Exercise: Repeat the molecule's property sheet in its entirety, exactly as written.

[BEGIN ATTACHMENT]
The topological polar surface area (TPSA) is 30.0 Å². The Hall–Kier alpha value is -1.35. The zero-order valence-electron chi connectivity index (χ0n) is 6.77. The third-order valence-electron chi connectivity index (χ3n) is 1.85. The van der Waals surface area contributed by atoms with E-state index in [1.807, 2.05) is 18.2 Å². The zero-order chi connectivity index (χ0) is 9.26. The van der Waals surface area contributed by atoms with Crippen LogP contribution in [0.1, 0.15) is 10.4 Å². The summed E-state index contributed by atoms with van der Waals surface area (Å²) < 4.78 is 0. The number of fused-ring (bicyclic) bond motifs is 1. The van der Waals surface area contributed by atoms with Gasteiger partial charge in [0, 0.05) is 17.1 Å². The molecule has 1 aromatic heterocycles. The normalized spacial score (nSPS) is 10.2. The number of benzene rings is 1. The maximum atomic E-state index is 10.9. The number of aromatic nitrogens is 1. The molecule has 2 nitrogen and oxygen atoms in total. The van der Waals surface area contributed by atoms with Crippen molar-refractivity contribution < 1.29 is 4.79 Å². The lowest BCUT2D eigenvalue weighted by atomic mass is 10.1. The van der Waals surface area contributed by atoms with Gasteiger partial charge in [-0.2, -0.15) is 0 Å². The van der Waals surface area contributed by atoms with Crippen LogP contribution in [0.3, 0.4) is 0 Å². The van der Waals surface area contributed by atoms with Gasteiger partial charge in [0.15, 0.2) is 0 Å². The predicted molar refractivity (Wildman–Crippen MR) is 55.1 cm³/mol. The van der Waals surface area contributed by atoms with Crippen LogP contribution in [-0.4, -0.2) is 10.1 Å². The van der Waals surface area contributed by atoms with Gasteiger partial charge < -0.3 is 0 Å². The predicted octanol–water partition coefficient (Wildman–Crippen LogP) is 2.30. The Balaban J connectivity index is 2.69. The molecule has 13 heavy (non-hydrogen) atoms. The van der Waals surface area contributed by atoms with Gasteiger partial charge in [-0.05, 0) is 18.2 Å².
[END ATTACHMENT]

The topological polar surface area (TPSA) is 30.0 Å². The Hall–Kier alpha value is -1.35. The zero-order valence-electron chi connectivity index (χ0n) is 6.77. The third-order valence-electron chi connectivity index (χ3n) is 1.85. The van der Waals surface area contributed by atoms with E-state index in [1.807, 2.05) is 18.2 Å². The zero-order chi connectivity index (χ0) is 9.26. The van der Waals surface area contributed by atoms with Crippen LogP contribution in [0.1, 0.15) is 10.4 Å². The summed E-state index contributed by atoms with van der Waals surface area (Å²) < 4.78 is 0. The number of fused-ring (bicyclic) bond motifs is 1. The van der Waals surface area contributed by atoms with Gasteiger partial charge in [0, 0.05) is 17.1 Å². The molecule has 1 aromatic heterocycles. The normalized spacial score (nSPS) is 10.2. The number of benzene rings is 1. The maximum atomic E-state index is 10.9. The number of aromatic nitrogens is 1. The molecule has 2 nitrogen and oxygen atoms in total. The van der Waals surface area contributed by atoms with Crippen molar-refractivity contribution < 1.29 is 4.79 Å². The lowest BCUT2D eigenvalue weighted by atomic mass is 10.1. The van der Waals surface area contributed by atoms with Gasteiger partial charge in [-0.2, -0.15) is 0 Å². The van der Waals surface area contributed by atoms with Crippen LogP contribution in [0.3, 0.4) is 0 Å². The van der Waals surface area contributed by atoms with Gasteiger partial charge in [0.15, 0.2) is 0 Å². The predicted molar refractivity (Wildman–Crippen MR) is 55.1 cm³/mol. The van der Waals surface area contributed by atoms with Crippen LogP contribution in [-0.4, -0.2) is 10.1 Å². The van der Waals surface area contributed by atoms with Gasteiger partial charge < -0.3 is 0 Å². The predicted octanol–water partition coefficient (Wildman–Crippen LogP) is 2.30. The Balaban J connectivity index is 2.69. The molecule has 13 heavy (non-hydrogen) atoms. The van der Waals surface area contributed by atoms with Gasteiger partial charge in [-0.05, 0) is 18.2 Å².